Fixing the policy framework means embedding climate action across the governance landscape.
And yet, net zero and adaptation were largely absent from the recent Levelling Up White Paper. ICE highlighted this in our recent policy paper.
Local delivery will be vital. Still, there's a need for clarity about how central, devolved and local government could reasonably work on climate action.
All levels of government need to have clear roles and responsibilities. Furthermore, effective accountability mechanisms are needed to deliver the required changes at pace.
The report also highlights the need to manage risks and create reliable back-up plans since not all policies will deliver as planned.
5. More public engagement is needed
More action is also needed on cross-cutting supporters of progress, such as public engagement.
There's growing public support for net zero, but awareness about how people can help is lower.
Recent research commissioned by ICE shows the British public would find it just as or more difficult to make positive changes to lower emissions compared to two years ago in 10 key areas, such as living car-free.
The CCC also warned that the government is missing opportunities to highlight the co-benefits of climate action. For instance, on levelling up and mitigating the rising cost of living.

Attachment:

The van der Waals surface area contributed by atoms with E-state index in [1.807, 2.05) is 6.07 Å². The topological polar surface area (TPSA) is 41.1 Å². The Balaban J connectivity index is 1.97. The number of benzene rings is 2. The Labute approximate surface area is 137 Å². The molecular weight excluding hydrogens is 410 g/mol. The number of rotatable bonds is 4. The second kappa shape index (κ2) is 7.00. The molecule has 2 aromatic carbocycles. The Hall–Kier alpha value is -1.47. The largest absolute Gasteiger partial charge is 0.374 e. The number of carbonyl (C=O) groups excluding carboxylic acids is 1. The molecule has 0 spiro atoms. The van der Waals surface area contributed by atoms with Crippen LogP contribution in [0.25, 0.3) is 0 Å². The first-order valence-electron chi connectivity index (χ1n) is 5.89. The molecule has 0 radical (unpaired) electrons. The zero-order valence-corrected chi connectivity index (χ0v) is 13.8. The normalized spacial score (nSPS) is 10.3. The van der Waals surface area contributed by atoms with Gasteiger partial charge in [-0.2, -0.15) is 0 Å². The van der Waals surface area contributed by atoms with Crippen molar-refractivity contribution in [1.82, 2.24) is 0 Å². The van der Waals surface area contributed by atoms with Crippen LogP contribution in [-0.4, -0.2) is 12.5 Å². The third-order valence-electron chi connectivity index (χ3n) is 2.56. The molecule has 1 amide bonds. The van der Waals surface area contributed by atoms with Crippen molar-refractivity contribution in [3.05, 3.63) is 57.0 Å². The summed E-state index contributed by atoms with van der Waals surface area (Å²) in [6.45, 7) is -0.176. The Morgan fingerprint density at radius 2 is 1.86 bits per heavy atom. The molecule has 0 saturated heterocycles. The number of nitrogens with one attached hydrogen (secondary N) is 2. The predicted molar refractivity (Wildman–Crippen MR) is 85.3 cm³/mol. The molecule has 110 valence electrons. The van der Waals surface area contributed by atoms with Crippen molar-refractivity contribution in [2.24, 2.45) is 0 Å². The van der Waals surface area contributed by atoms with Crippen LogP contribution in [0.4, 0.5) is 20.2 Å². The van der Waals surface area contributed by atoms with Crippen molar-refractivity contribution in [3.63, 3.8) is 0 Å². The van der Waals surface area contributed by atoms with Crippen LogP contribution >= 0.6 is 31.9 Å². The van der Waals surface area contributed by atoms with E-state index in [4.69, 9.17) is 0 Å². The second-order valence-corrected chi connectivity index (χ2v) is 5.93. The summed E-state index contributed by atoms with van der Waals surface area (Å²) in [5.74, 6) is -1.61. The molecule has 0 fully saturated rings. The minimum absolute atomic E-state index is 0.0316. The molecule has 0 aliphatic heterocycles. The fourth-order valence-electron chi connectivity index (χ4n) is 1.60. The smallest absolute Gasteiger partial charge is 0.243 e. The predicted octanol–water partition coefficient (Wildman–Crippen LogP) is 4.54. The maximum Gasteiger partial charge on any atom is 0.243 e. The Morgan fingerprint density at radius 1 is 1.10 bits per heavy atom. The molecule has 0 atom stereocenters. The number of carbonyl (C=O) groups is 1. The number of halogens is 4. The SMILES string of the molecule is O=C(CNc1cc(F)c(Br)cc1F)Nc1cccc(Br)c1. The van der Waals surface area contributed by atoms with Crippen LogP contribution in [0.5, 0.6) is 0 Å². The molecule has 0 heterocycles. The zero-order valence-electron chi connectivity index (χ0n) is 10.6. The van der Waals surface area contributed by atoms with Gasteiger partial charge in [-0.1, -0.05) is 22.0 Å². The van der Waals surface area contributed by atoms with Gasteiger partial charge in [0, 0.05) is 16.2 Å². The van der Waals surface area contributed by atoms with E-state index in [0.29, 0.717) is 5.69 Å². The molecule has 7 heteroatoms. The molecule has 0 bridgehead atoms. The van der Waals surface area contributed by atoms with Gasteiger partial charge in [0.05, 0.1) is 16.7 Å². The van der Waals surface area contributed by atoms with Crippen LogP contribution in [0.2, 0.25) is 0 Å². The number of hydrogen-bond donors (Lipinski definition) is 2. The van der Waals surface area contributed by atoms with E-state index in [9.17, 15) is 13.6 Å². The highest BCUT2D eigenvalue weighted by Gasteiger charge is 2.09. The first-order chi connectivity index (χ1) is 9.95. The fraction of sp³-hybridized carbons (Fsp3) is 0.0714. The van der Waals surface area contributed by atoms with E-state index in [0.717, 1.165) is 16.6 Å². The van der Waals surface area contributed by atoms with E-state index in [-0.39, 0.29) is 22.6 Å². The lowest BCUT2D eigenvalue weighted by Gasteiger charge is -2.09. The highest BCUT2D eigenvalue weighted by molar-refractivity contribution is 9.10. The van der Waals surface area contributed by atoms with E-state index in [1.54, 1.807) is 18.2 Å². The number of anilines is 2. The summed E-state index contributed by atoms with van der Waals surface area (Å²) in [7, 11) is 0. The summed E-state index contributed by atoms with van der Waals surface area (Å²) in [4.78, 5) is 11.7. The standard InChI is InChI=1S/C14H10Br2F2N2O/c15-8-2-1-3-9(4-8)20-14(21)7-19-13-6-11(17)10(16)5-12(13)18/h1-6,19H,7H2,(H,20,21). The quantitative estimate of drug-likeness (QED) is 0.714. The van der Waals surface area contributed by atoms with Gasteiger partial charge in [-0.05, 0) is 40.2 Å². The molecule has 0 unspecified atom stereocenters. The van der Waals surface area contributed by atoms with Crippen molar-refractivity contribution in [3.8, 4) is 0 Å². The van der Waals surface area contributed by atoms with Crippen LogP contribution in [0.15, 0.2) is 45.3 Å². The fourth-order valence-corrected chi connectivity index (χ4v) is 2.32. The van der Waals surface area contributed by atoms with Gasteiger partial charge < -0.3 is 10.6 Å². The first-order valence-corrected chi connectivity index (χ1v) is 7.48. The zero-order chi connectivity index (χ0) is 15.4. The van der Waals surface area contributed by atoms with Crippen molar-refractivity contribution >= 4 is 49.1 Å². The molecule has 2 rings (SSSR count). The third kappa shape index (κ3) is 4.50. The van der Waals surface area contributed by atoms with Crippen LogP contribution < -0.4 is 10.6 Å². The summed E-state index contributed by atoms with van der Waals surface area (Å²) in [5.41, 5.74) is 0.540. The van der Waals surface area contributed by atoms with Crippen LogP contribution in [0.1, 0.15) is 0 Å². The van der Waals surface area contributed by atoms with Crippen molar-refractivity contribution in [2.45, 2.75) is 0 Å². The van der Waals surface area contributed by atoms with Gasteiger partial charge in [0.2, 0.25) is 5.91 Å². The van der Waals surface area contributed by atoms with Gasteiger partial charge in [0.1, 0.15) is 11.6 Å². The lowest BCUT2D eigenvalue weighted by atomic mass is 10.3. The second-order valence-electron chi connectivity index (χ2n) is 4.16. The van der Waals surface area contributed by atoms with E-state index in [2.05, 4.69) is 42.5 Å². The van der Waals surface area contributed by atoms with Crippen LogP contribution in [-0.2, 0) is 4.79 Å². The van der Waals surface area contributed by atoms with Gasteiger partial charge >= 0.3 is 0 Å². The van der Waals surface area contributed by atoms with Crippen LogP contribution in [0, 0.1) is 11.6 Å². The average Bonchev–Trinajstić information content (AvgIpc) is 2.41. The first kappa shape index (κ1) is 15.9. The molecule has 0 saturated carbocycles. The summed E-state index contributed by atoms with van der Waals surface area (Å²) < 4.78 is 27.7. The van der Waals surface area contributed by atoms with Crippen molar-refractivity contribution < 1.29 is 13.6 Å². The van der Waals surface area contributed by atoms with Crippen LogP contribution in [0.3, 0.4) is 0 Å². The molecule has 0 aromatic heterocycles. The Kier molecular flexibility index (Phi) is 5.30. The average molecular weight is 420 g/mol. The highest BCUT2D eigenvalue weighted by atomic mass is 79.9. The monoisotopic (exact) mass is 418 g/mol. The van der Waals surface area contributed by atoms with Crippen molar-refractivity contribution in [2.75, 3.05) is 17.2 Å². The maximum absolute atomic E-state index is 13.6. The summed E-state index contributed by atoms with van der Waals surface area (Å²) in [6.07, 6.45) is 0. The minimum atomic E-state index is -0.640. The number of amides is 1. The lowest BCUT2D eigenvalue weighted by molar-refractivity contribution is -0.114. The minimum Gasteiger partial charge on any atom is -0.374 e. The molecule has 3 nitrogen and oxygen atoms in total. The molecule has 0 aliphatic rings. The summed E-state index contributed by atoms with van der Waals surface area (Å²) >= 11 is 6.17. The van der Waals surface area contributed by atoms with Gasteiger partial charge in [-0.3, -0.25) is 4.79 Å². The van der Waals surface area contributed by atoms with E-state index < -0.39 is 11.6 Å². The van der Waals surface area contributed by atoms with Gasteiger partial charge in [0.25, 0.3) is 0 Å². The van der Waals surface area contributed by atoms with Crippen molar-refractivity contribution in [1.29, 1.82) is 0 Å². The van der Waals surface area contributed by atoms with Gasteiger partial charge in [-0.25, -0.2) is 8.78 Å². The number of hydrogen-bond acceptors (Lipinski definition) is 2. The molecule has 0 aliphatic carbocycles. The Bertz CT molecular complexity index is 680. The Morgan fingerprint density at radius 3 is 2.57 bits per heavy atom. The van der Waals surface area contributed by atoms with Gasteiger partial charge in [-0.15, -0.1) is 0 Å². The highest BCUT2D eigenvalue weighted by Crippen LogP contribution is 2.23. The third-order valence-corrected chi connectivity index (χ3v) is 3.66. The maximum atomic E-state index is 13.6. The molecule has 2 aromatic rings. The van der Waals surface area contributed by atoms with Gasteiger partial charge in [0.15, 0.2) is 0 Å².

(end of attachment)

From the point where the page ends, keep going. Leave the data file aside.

Public support is vital given the role of behaviour change in delivering net zero and the need to pay for the transition.
Yet, the Treasury has not yet set out how to share the costs and benefits of the net zero transition.
In areas such as energy, the government remains largely supply focused. The report calls for demand-focused policies to lower emissions and strengthen contingency planning.
This is vital given the high risk that there's too much reliance on engineered solutions such as carbon removal technologies.
The continued fall in emissions and the declining cost of rolling out renewable energy are welcome signs of progress toward net zero.
Still, the report’s conclusions on the factors holding back further progress and their risks are both familiar and worrying.
Long-term flaws in the UK’s infrastructure system include:
- Poor coordination and accountability across levels of government.
- A planning system that serves as a barrier.
- Inaction on climate adaptation and resilience.
The National Infrastructure Commission warned that policy gaps and inaction are putting the UK’s long-term infrastructure goals at risk. The CCC’s call for urgent action in the next 12 months echoes this warning.
A global challenge
The rising cost of living increases the need to move away from energy sources that carry a high economic and environmental cost. Instead, we need to go big on renewables and energy efficiency.
The report also makes clear that this is a global challenge.
Following COP26 the UK has an opportunity to be a world leader in showing what's possible.
Indeed, it's one of the few countries whose emissions targets are in line with the long-term temperature goal of the Paris Agreement.